Water restrictions are moving to Stage 3 and expanding across the Tasman district from February 4, as the dry weather conditions continue and water flows run very low.

“Conditions are continuing to get worse with very low soil moisture, dropping river and groundwater levels and no meaningful rain in sight,” Tasman District Council’s Dry Weather Taskforce Convener Dennis Bush-King said. “River water temperatures might be good for swimmers but not for fish and with the heat, evapotranspiration levels are high.”

Dennis said that the Waimea River at Appleby is at 820 l/sec today which is just above the new minimum flow of 800 l/sec.

“Given these levels have been reached a lot earlier than in past years, and we are still only part way through the critical water demand period, the situation is serious and the Council, growers and residents need to seriously consider what the likely position will be in two to four weeks’ time without any rain. Water conservation is essential but that may not be enough to avoid more drastic cuts, and even prohibitions against using water except under strict conditions.”

Consent holder restrictions

The water restrictions are:

  • A cease take direction continues in place for users in the Moutere Surface Water zone.
  • Stage 3 restrictions, a cut of 50% in permitted allocations, will apply in the Upper Catchment, Reservoir, Waimea West, Delta, Upper Confined Aquifer, and Golden Hills zones will apply from Monday 4 Feb 2019.
  • Stage 2 restrictions, a 35% cut, will apply in the Lower Confined, Hope Gravels, and Motupiko zones from Monday 4 February 2019
  • Stage 1 restrictions, a 20% cut in permitted allocations, will apply in the Wangapeka, Tapawera, Genrae, Wai-iti, and Wai-iti Dam Service zones, and continue in the Moutere western Groundwater zone from Monday 4 February 2019
  • Water restrictions are also in place under the terms of the consents in Takaka, Rainy, and Riuwaka water management zones.

Dennis said that while the Kainui Dam was 80% full, at the current rate of release (if continuous) into the Wai-iti River, there is only about 25 days of supply left so the Council is bringing in restrictions to prolong the supply.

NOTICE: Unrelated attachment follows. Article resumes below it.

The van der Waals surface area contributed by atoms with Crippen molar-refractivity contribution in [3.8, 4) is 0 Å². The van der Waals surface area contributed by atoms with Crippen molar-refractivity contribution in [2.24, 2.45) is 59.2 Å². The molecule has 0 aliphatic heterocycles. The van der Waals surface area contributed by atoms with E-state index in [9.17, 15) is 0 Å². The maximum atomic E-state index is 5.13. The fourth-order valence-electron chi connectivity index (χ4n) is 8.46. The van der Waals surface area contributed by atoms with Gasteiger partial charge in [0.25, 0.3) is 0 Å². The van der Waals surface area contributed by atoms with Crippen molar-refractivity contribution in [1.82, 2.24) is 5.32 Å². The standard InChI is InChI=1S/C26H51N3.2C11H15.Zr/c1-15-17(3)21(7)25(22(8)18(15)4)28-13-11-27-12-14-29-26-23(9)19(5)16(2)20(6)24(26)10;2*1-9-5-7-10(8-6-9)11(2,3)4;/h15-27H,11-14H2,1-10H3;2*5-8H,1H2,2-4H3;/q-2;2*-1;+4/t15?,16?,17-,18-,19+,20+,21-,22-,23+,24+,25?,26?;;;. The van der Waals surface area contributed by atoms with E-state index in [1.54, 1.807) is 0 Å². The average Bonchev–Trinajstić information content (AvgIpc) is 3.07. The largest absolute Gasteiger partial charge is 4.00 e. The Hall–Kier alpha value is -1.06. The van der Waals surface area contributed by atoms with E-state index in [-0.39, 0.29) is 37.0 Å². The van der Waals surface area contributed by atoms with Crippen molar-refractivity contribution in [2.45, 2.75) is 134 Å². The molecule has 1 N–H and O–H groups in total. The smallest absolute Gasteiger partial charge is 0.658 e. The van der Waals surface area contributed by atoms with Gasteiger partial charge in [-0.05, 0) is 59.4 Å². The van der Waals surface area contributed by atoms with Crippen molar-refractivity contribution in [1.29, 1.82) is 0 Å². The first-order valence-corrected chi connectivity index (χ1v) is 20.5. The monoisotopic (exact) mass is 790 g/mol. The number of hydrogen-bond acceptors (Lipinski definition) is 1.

Hosing ban and restrictions for urban users

A hosing prohibition is now in place in Richmond, Mapua – Ruby Bay, Hope, Brightwater, Wakefield and Tapawera has now been added. Similar restrictions apply in the rural water supply schemes of 88 Valley, Redwood valley, and Dovedale. 

“Residents will have to use watering cans or buckets if they want to water their gardens – they will be surprised by how much water they can reuse from putting a bucket in the shower or catching water from the washing machine.”

Washing cars and any unnecessary use of water should also not happen. We are asking businesses to think about how they can conserve water in their operations.

Reduce water use now

Dennis said everybody can help by not using water if they don’t have to and where they do, to use it wisely. “This includes irrigating in the evening and at night when the water doesn’t evaporate as fast, using water conservation measures in the home and place of work.  Voluntary measures are always a great help at times like this.”

“We have been involved in instances where overtakes and misuse of water have occurred and taken appropriate action.  If we have to people will receive infringement fines or more serious enforcement interventions, but we would prefer the community work together to get through what may be a very difficult water supply situation.”

Dennis said that the Waimea Community Dam will avoid these restrictions in most years noting that those water permit holders who elect not to be shareholders over the transition period of the dam being constructed would be under restrictions of 70% reduction if the Waimea River drops to 800 l/sec at Appleby. Once the dam is complete non shareholders will have a 50 % restrictions at 2300 l/s (unmodified flow) at the Wairoa Gorge and will be required to cease take at 2050 l/sec and will be prevented from using water until river flows return to more than 6000 litres per second.

Total fire ban in Tasman

In addition there is also a total fire ban in the Tasman region, with all council-owned forests closed due to the very high fire risk. These areas include Tunnicliff, Kingsland and the Richmond Hills. Moturoa / Rabbit Island’s internal and perimeter tracks are closed, as well as Rough Island, but Ken Beck Drive remains open to the public for beach access and Tasman's Great Taste Trail stays open too.